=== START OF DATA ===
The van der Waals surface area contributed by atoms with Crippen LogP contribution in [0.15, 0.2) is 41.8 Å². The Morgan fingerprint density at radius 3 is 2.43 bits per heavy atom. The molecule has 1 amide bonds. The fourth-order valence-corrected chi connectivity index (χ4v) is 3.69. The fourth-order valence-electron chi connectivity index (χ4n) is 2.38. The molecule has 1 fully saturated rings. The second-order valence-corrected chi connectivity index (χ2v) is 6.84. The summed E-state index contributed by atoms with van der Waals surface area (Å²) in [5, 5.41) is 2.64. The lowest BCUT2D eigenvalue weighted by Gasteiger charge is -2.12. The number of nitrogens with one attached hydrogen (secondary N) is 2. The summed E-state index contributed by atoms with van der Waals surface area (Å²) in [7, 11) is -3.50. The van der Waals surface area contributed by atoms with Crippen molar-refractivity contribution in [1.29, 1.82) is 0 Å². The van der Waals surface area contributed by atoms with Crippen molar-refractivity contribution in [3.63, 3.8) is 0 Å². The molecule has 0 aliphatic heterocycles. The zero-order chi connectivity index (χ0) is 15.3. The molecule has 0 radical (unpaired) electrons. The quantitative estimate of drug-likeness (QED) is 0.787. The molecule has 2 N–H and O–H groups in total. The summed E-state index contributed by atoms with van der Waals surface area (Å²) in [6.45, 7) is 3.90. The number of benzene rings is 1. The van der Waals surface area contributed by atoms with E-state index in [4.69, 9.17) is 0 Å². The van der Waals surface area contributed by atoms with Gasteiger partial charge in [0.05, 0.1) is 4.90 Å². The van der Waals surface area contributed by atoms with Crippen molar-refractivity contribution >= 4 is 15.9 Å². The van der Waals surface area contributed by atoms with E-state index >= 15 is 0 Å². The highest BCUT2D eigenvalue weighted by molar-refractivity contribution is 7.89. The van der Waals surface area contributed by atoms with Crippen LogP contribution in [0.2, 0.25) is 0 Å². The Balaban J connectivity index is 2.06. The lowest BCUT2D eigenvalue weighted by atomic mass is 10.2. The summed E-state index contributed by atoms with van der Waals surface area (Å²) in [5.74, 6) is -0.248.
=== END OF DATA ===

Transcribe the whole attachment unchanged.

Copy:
The van der Waals surface area contributed by atoms with Crippen LogP contribution in [0.15, 0.2) is 41.8 Å². The Morgan fingerprint density at radius 3 is 2.43 bits per heavy atom. The molecule has 1 amide bonds. The fourth-order valence-corrected chi connectivity index (χ4v) is 3.69. The fourth-order valence-electron chi connectivity index (χ4n) is 2.38. The molecule has 1 fully saturated rings. The second-order valence-corrected chi connectivity index (χ2v) is 6.84. The summed E-state index contributed by atoms with van der Waals surface area (Å²) in [5, 5.41) is 2.64. The lowest BCUT2D eigenvalue weighted by Gasteiger charge is -2.12. The number of nitrogens with one attached hydrogen (secondary N) is 2. The summed E-state index contributed by atoms with van der Waals surface area (Å²) in [7, 11) is -3.50. The van der Waals surface area contributed by atoms with Crippen molar-refractivity contribution in [1.29, 1.82) is 0 Å². The van der Waals surface area contributed by atoms with Crippen molar-refractivity contribution in [3.63, 3.8) is 0 Å². The molecule has 0 aliphatic heterocycles. The zero-order chi connectivity index (χ0) is 15.3. The molecule has 0 radical (unpaired) electrons. The quantitative estimate of drug-likeness (QED) is 0.787. The molecule has 2 N–H and O–H groups in total. The summed E-state index contributed by atoms with van der Waals surface area (Å²) in [6.45, 7) is 3.90. The number of benzene rings is 1. The van der Waals surface area contributed by atoms with E-state index in [4.69, 9.17) is 0 Å². The van der Waals surface area contributed by atoms with Gasteiger partial charge in [0.05, 0.1) is 4.90 Å². The van der Waals surface area contributed by atoms with Crippen molar-refractivity contribution >= 4 is 15.9 Å². The van der Waals surface area contributed by atoms with E-state index >= 15 is 0 Å². The highest BCUT2D eigenvalue weighted by molar-refractivity contribution is 7.89. The van der Waals surface area contributed by atoms with Crippen LogP contribution in [0.2, 0.25) is 0 Å². The Balaban J connectivity index is 2.06. The lowest BCUT2D eigenvalue weighted by atomic mass is 10.2. The summed E-state index contributed by atoms with van der Waals surface area (Å²) in [5.74, 6) is -0.248.